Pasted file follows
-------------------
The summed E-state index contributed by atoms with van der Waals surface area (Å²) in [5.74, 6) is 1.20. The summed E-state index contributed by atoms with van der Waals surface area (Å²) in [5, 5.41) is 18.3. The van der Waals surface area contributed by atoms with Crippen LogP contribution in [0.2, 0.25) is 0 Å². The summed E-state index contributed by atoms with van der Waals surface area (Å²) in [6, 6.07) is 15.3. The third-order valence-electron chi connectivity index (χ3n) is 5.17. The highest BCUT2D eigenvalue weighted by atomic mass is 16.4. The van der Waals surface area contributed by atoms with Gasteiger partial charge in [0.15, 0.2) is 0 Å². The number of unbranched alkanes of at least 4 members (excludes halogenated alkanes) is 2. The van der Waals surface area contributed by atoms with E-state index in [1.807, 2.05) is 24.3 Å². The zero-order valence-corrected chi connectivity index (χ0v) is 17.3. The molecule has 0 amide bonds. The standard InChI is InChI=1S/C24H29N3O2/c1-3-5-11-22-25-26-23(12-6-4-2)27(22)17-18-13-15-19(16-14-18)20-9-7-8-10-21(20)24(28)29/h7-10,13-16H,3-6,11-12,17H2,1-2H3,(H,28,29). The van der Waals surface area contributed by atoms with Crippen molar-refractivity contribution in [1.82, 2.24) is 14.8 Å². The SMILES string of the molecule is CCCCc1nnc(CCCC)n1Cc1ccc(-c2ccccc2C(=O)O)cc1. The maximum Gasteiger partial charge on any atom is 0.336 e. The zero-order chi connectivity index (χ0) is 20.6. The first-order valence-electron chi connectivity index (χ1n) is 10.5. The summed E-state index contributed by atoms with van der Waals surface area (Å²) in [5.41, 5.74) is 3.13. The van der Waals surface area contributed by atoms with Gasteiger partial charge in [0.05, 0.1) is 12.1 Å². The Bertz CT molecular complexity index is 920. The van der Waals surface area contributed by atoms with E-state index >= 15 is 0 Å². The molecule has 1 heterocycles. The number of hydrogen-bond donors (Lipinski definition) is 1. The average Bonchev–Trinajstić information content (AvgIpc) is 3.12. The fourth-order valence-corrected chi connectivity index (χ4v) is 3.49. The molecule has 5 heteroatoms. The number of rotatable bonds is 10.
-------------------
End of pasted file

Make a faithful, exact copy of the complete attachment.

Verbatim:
The summed E-state index contributed by atoms with van der Waals surface area (Å²) in [5.74, 6) is 1.20. The summed E-state index contributed by atoms with van der Waals surface area (Å²) in [5, 5.41) is 18.3. The van der Waals surface area contributed by atoms with Crippen LogP contribution in [0.2, 0.25) is 0 Å². The summed E-state index contributed by atoms with van der Waals surface area (Å²) in [6, 6.07) is 15.3. The third-order valence-electron chi connectivity index (χ3n) is 5.17. The highest BCUT2D eigenvalue weighted by atomic mass is 16.4. The van der Waals surface area contributed by atoms with Gasteiger partial charge in [0.15, 0.2) is 0 Å². The number of unbranched alkanes of at least 4 members (excludes halogenated alkanes) is 2. The van der Waals surface area contributed by atoms with E-state index in [1.807, 2.05) is 24.3 Å². The zero-order valence-corrected chi connectivity index (χ0v) is 17.3. The molecule has 0 amide bonds. The standard InChI is InChI=1S/C24H29N3O2/c1-3-5-11-22-25-26-23(12-6-4-2)27(22)17-18-13-15-19(16-14-18)20-9-7-8-10-21(20)24(28)29/h7-10,13-16H,3-6,11-12,17H2,1-2H3,(H,28,29). The van der Waals surface area contributed by atoms with Crippen molar-refractivity contribution in [1.82, 2.24) is 14.8 Å². The SMILES string of the molecule is CCCCc1nnc(CCCC)n1Cc1ccc(-c2ccccc2C(=O)O)cc1. The maximum Gasteiger partial charge on any atom is 0.336 e. The zero-order chi connectivity index (χ0) is 20.6. The first-order valence-electron chi connectivity index (χ1n) is 10.5. The summed E-state index contributed by atoms with van der Waals surface area (Å²) in [5.41, 5.74) is 3.13. The van der Waals surface area contributed by atoms with Gasteiger partial charge in [0.05, 0.1) is 12.1 Å². The Bertz CT molecular complexity index is 920. The van der Waals surface area contributed by atoms with E-state index >= 15 is 0 Å². The molecule has 1 heterocycles. The number of hydrogen-bond donors (Lipinski definition) is 1. The average Bonchev–Trinajstić information content (AvgIpc) is 3.12. The fourth-order valence-corrected chi connectivity index (χ4v) is 3.49. The molecule has 5 heteroatoms. The number of rotatable bonds is 10.